May 11, 2016

The First 1,000 Days: Guides for Discussion Groups and Teachers

On May 3, Roger Thurow released his latest book, The First 1,000 Days: A Crucial Time for Mothers and Children—And the World. Through compelling stories of new mothers and babies in Uganda, India, Guatemala, and Chicago, The First 1,000 Days explores the promise of—and confounding challenges to—a transformative worldwide initiative to end early childhood malnutrition.

The Pulitzer Center on Crisis Reporting has created a number of educational modules to engage students and readers in Thurow’s work and generate awareness of the importance of good nutrition in the first 1,000 days. Explore these tools below, and pick up your copy of The First 1,000 Days at your local or online bookstore.

For high-school teachers:

A Common Core standards-aligned lesson plan with five extension activities. This tool incorporates text from the first chapter of the book, as well as videos and an interactive digital experience, to provide an introduction to The First 1,000 Days movement, and the mothers and children that Roger followed throughout his reporting.

A module focused on malnutrition in Guatemala, which uses material from The First 1,000 Days as well as PBS NewsHour anchor Hari Sreenivasan’s ”Guatemala: Hungry for Change” project. This module allows students to integrate and analyze information presented in different media or formats.

For all readers:

A set of discussion questions to engage readers of all ages in issues related to The First 1,000 Days movement.
 
 
For more information contact The Pulitzer Center on Crisis Reporting at education@pulitzercenter.org

Archive

| By Roger Thurow

A Wondrous Journey

Cruising down I-80 in the summer is one of the most wondrous, and paradoxical, drives in the country.


| By Roger Thurow

1,000 Days and Migrant Stress

The first 1,000 days of a child's life is a critical time for development, where nutrition--and stability--lay the foundation for a lifetime. 



| By Roger Thurow

Outrage and Inspire with Roger Thurow - Am I About to Lose My Second Child, Too?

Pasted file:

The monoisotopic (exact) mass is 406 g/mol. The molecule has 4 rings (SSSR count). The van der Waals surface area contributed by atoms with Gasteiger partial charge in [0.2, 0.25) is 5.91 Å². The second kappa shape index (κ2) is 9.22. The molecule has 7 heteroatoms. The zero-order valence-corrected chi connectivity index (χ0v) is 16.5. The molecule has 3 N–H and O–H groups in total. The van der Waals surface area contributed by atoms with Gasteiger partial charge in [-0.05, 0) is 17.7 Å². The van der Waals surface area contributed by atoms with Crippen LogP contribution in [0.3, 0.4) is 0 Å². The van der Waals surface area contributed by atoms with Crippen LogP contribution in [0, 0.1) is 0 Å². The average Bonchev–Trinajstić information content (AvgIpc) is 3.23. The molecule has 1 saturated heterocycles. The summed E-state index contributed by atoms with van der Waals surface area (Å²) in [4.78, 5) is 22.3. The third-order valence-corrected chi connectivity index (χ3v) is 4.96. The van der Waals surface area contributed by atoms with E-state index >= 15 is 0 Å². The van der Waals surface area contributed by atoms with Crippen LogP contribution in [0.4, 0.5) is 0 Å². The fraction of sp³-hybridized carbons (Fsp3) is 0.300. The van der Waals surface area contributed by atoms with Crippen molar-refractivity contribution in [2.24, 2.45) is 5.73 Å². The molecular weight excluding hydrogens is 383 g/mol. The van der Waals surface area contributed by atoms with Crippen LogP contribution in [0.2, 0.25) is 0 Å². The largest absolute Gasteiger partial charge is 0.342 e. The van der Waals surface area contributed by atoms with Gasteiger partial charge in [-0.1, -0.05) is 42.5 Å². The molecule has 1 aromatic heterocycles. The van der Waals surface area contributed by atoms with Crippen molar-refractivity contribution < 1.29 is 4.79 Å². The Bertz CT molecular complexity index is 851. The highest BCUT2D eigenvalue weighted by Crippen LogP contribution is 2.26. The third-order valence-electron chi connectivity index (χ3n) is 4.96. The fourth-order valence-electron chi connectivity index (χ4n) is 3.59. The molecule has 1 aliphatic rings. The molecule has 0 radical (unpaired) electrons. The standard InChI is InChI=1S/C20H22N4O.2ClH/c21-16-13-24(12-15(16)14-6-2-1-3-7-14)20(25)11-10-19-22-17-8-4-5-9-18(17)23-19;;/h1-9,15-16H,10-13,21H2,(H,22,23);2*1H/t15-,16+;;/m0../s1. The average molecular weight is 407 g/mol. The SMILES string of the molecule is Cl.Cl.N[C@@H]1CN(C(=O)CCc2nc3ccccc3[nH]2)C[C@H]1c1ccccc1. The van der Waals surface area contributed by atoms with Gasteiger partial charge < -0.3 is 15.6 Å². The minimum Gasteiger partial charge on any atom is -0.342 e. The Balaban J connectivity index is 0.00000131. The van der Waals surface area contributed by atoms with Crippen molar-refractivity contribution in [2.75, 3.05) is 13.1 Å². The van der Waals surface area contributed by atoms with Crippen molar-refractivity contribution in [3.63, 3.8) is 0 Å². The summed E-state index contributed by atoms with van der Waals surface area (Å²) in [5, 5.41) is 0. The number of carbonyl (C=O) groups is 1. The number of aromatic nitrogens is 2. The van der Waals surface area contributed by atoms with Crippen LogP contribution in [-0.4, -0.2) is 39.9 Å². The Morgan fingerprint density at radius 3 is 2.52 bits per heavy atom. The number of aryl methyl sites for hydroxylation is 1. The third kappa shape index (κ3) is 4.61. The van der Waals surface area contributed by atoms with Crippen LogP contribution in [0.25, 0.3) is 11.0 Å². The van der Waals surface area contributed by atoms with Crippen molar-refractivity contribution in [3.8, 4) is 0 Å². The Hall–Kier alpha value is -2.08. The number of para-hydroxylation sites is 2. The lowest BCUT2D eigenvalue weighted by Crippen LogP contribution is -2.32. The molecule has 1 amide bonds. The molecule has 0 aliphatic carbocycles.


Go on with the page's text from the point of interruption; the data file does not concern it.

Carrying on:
The latest podcast in our ongoing series with Roger Thurow. Hear how even the best nutrition projects can be undermined by bad water, poor sanitation and hygiene, and lousy infrastructure.  From northern Uganda, we hear a mother’s agony when her healthy, robust child suddenly falls ill after a few sips of water…unclean water, it turned out.











Roger Thurow on SDG 2.2

Roger Thurow sat down with Farming First to talk about the individual and societal consequences of malnutrition. 



Multimedia

Videos


 


Digital Preview of The First 1,000 Days

In his new book, The First 1,000 Days, Council senior fellow Roger Thurow illuminates the 1,000 Days initiative to end early childhood malnutrition through the compelling stories of new mothers in Uganda, India, Guatemala, and Chicago. Get a first-look at photos and stories from the book in this new web interactive.

» Learn more.
» Order your copy of the book.

Books

The First 1,000 Days

Roger Thurow’s book will tell the story of the vital importance of proper nutrition and health care in the 1,000 days window from the beginning of a woman’s pregnancy to her child’s second birthday.

The 1,000 days period is the crucial period of development, when malnutrition can have severe life-long impacts on the individual, the family and society as a whole. Nutritional deficiencies that occur during this time are often overlooked, resulting in a hidden hunger. It is a problem of great human and economic dimensions, impacting rich and poor countries alike.

Learn more »

The Last Hunger Season

In The Last Hunger Season, the intimate dramas of the farmers' lives unfold amidst growing awareness that to feed the world's growing population, food production must double by 2050. How will the farmers, Africa, and a hungrier world deal with issues of water usage, land ownership, foreign investment, corruption, GMO's, the changing role of women, and the politics of foreign aid?

Learn more »

EnoughEnough

Roger Thurow and Scott Kilman, award-winning writers on Africa, development, and agriculture, see famine as the result of bad policies spanning the political spectrum. In this compelling investigative narrative, they explain through vivid human stories how the agricultural revolutions that transformed Asia and Latin America stopped short in Africa, and how our sometimes well-intentioned strategies—alternating with ignorance and neglect—have conspired to keep the world’s poorest people hungry and unable to feed themselves.

Learn more »